In 2004 Bush claimed; “The health care system looks like a giant lottery. That is what it looks like these days with these lawsuits and somehow the trial lawyers are always holding the winning ticket.” Again in 2006 President Bush cited Medical Malpractice Lawsuits as the biggest issue driving doctors out of business; however, the numbers of physicians are rising at a ratio faster than the population and at the same time as profits for malpractice insurance companies. 15 malpractice insurers in Florida had profits increase by ~$800 million in 2005. While insurance premiums may be rising for doctors and profits are rising for insurance companies, the numbers of malpractice suits resulting in payment have been declining. From 2001 to 2005, the numbers of payments decreased from 16,588 to 14,033 and are reflected in payments/awards per 100,000 made on behalf of doctors going from 5.82 to 4.73. When adjusted for inflation, total malpractice payments over the 14 years have gone from $2.11 billion in 1991 to $2.14 billion in 2005 or an increase of ½ of 1%. “The Medical Tort Reform Debate” Public Citizen 2007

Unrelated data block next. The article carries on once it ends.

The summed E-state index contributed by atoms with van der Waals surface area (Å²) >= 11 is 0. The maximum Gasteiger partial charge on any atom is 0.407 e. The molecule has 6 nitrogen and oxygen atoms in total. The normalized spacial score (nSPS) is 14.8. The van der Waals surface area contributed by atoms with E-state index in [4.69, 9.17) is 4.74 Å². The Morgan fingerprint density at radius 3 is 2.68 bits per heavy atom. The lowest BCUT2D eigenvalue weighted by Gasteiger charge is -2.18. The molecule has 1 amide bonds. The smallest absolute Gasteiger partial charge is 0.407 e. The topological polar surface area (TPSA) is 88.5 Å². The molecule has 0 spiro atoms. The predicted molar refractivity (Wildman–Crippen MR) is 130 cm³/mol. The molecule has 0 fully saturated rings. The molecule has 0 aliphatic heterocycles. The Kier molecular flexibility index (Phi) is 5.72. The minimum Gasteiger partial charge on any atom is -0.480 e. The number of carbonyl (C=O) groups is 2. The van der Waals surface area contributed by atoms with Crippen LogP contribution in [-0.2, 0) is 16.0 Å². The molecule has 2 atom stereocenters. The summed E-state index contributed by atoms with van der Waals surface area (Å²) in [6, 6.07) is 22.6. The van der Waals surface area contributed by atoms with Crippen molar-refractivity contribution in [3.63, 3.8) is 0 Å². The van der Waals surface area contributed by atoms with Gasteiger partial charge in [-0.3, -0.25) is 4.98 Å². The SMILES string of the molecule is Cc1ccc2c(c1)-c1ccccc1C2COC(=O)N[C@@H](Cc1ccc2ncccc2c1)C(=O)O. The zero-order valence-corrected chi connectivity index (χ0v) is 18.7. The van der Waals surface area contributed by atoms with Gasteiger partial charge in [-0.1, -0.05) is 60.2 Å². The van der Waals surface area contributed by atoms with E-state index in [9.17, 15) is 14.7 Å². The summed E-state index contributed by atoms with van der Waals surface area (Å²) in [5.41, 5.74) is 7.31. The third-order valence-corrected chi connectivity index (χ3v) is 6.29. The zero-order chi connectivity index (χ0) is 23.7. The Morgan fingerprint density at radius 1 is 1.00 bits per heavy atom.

In the seventies, Tom Baker (Univ. of PA Prof. of Law and Health Sciences) recalled similar issues being discussed by his father around the dinner table accusing medical malpractice lawsuits of driving up the cost of healthcare, insurance premiums, and driving doctors out of business. In the mid 1970s, the California Hospital and Medical Associations sponsored a study on the “exploding” frequency of medical malpractice suits. The investigation found thousands of people injured by malpractice; but, few of the injured actually sued. The study was never brought to the forefront in California until the passage of restrictive malpractice lawsuit reforms in California. The study then emerged from the background it was placed in and published in an association report and failed to get the public acknowledgement it deserved.